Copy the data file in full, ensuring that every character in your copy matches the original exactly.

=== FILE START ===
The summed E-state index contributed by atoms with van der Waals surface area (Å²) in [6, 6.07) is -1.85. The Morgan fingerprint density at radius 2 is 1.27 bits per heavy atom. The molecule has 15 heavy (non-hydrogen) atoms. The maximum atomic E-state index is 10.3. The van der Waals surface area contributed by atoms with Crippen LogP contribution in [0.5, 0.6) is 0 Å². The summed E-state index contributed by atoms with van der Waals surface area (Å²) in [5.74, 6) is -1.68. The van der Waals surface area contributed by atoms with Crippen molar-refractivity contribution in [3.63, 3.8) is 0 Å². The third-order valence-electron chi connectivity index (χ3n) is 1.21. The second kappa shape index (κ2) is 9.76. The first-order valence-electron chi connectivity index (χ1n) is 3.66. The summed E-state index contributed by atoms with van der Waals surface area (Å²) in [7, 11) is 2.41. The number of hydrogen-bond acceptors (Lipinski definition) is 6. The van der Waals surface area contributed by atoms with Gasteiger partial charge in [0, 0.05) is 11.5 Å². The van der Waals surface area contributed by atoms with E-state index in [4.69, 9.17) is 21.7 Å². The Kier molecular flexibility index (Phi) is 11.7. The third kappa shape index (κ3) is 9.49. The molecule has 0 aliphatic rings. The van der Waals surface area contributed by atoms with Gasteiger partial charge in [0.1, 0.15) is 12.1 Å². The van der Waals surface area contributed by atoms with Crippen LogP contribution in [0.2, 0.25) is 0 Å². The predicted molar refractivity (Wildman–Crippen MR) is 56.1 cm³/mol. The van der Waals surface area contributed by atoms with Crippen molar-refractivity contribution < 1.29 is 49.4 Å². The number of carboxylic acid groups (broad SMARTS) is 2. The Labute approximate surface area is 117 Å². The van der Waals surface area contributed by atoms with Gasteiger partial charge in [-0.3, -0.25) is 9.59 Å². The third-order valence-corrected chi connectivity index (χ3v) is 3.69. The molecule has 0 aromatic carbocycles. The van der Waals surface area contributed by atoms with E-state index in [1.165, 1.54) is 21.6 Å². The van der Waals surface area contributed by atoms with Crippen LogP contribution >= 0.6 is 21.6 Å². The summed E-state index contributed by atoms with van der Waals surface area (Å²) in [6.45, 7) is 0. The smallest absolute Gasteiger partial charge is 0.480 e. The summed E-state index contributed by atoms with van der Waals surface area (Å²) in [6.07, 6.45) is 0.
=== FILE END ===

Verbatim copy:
The summed E-state index contributed by atoms with van der Waals surface area (Å²) in [6, 6.07) is -1.85. The Morgan fingerprint density at radius 2 is 1.27 bits per heavy atom. The molecule has 15 heavy (non-hydrogen) atoms. The maximum atomic E-state index is 10.3. The van der Waals surface area contributed by atoms with Crippen LogP contribution in [0.5, 0.6) is 0 Å². The summed E-state index contributed by atoms with van der Waals surface area (Å²) in [5.74, 6) is -1.68. The van der Waals surface area contributed by atoms with Crippen molar-refractivity contribution in [3.63, 3.8) is 0 Å². The third-order valence-electron chi connectivity index (χ3n) is 1.21. The second kappa shape index (κ2) is 9.76. The first-order valence-electron chi connectivity index (χ1n) is 3.66. The summed E-state index contributed by atoms with van der Waals surface area (Å²) in [7, 11) is 2.41. The number of hydrogen-bond acceptors (Lipinski definition) is 6. The van der Waals surface area contributed by atoms with Gasteiger partial charge in [0, 0.05) is 11.5 Å². The van der Waals surface area contributed by atoms with E-state index in [4.69, 9.17) is 21.7 Å². The Kier molecular flexibility index (Phi) is 11.7. The third kappa shape index (κ3) is 9.49. The molecule has 0 aliphatic rings. The van der Waals surface area contributed by atoms with Gasteiger partial charge in [0.1, 0.15) is 12.1 Å². The van der Waals surface area contributed by atoms with Crippen LogP contribution in [0.2, 0.25) is 0 Å². The predicted molar refractivity (Wildman–Crippen MR) is 56.1 cm³/mol. The van der Waals surface area contributed by atoms with Crippen molar-refractivity contribution < 1.29 is 49.4 Å². The number of carboxylic acid groups (broad SMARTS) is 2. The Labute approximate surface area is 117 Å². The van der Waals surface area contributed by atoms with Gasteiger partial charge in [-0.3, -0.25) is 9.59 Å². The third-order valence-corrected chi connectivity index (χ3v) is 3.69. The molecule has 0 aromatic carbocycles. The van der Waals surface area contributed by atoms with E-state index in [1.165, 1.54) is 21.6 Å². The van der Waals surface area contributed by atoms with Crippen LogP contribution >= 0.6 is 21.6 Å². The summed E-state index contributed by atoms with van der Waals surface area (Å²) in [6.45, 7) is 0. The smallest absolute Gasteiger partial charge is 0.480 e. The summed E-state index contributed by atoms with van der Waals surface area (Å²) in [6.07, 6.45) is 0.